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Full Operas - Released June 29, 2018 | Nonesuch

Hi-Res Booklet Distinctions Gramophone Editor's Choice - Choc de Classica - 5 Sterne Fono Forum Klassik - Preis der deutschen Schallplattenkritik
Audiences have their own favorites among the operas of John Adams, but Doctor Atomic (2005) has the advantage of being inarguably suited in its subject matter to the dimensions of grand opera: it takes for its topic the detonation of the first atomic bomb, with its first act occurring a month before the event and the second just before the successful test in New Mexico. The libretto by Peter Sellars, largely based on declassified documents, has been criticized as too choppy, but to these ears its shifts are what makes the work: it called forth an extraordinarily varied score from Adams. The music includes settings of poetry by Baudelaire, Donne, and Muriel Rukeyser, as well as the Hindu Bhagavad Gita and a traditional Tewa Native American song. Adams responded with a score that encompasses all these and never interrupts the sense of gathering doom the listener feels. Female characters -- scientist Robert Oppenheimer's wife, Kitty, and Pasqualita, a Tewa maid -- are introduced, and they only increase the variety. The work has been recorded, but this version conducted by Adams may be regarded as definitive. It is drawn mostly on a live concert performance in London that clearly made a strong connection with the audience. Gerald Finley is a gripping Oppenheimer, and all the singers put the text across immediately. You might think that British singers would be an impediment in text that often talks about American national aspirations, but it's not so: what has been called the transatlantic theatrical accent is close to the one singers of both nationalities tend to use, and after a brief suspension of disbelief you won't even think about it. Adams gets from the BBC Symphony Orchestra and BBC Singers an intense, overwrought, kaleidoscopic performance that is just what the music ordered, and Nonesuch patches together the several performances here expertly. Bravo. © TiVo
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Classical - Released May 27, 2011 | Nonesuch

Booklet Distinctions 5 de Diapason - Choc de Classica - Exceptional Sound Recording - Stereophile: Recording of the Month
In terms of the scale of his compositions, John Adams' career is somewhat anomalous for a contemporary composer. While the usual pattern tends to be for a composer to begin a career writing smaller pieces (which have a far likelier chance of being performed) and then expanding to larger forms as his or her reputation grows, Adams (with very few exceptions) was writing large-scale operas and orchestral and choral works starting in the early '80s and didn't begin devoting himself to chamber music with any regularity until the mid-'90s. This CD includes the premiere recordings of two significant chamber works from late in the first decade of the 20th century, Son of Chamber Symphony (2007) and the String Quartet (2008). While the first Chamber Symphony (1992) was a forward looking piece, incorporating new levels of textural complexity and compositional sophistication, Son of Chamber Symphony tends to look backward. Its first movement is reminiscent of the wacky energy of the original Chamber Symphony and the sinuous melodic arabesques suspended over a thrumming accompaniment of the second movement calls to mind the opening of The Death of Klinghoffer. If the third movement creates an unmistakable sense of déjà entendu, there's an explanation; it's Adams' riff on the "News" aria from Nixon in China. While Son of… may not break new ground, it's an attractive work that ought to (and probably will) achieve traction with fans of its predecessor. Adams had written an earlier string quartet, the tongue-in-cheek John's Book of Alleged Dances in 10 brief movements, but he considers this newer quartet his first serious work in the genre. It incorporates some of the irreverent whimsy of the earlier piece, but the refinement and subtlety of its development demonstrate Adams' appreciation of the string quartet as the genre in which composers have frequently distilled their most profound and essential insights and is a noteworthy contribution to the repertoire. The St. Lawrence String Quartet plays it with all the care and finesse it brings to classics of the literature and with plenty of fire. Adams leads the International Chamber Ensemble in an energetic and polished performance of Son of Chamber Symphony. Nonesuch's sound is clean, detailed, and realistically present. © TiVo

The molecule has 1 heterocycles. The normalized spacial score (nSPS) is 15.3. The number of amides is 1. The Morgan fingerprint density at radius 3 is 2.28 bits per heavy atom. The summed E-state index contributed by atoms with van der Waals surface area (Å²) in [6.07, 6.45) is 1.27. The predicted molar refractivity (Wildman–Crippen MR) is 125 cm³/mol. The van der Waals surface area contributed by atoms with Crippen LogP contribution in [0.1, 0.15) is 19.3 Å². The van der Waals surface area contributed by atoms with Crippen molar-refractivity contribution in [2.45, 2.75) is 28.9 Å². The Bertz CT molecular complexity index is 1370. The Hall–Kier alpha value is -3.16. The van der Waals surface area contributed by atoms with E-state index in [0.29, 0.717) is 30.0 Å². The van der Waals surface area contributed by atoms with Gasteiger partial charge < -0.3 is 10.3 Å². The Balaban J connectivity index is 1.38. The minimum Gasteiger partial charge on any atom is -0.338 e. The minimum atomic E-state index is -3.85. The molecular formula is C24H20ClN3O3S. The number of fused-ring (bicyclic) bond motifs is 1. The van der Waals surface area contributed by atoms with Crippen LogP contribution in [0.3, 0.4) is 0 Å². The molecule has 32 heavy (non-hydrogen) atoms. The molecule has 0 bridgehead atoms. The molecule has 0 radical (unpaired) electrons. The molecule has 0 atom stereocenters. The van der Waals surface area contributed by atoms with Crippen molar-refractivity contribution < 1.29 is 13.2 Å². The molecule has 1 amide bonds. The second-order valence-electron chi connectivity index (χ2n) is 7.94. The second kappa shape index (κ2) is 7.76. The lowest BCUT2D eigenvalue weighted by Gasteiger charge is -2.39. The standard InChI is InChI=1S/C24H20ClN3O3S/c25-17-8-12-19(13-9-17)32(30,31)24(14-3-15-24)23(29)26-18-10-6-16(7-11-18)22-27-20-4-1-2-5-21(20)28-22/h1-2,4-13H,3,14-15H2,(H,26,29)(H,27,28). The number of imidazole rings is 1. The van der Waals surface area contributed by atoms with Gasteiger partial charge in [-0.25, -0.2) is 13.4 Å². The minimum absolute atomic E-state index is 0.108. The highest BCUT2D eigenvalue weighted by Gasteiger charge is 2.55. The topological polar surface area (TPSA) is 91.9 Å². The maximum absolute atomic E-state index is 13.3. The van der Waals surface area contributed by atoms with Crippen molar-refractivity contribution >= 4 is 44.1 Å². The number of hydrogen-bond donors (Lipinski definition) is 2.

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Classical - Released April 16, 2002 | Nonesuch

Hi-Res Distinctions The Qobuz Ideal Discography - Hi-Res Audio
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Classical - Released May 17, 2005 | Nonesuch

Distinctions The Qobuz Ideal Discography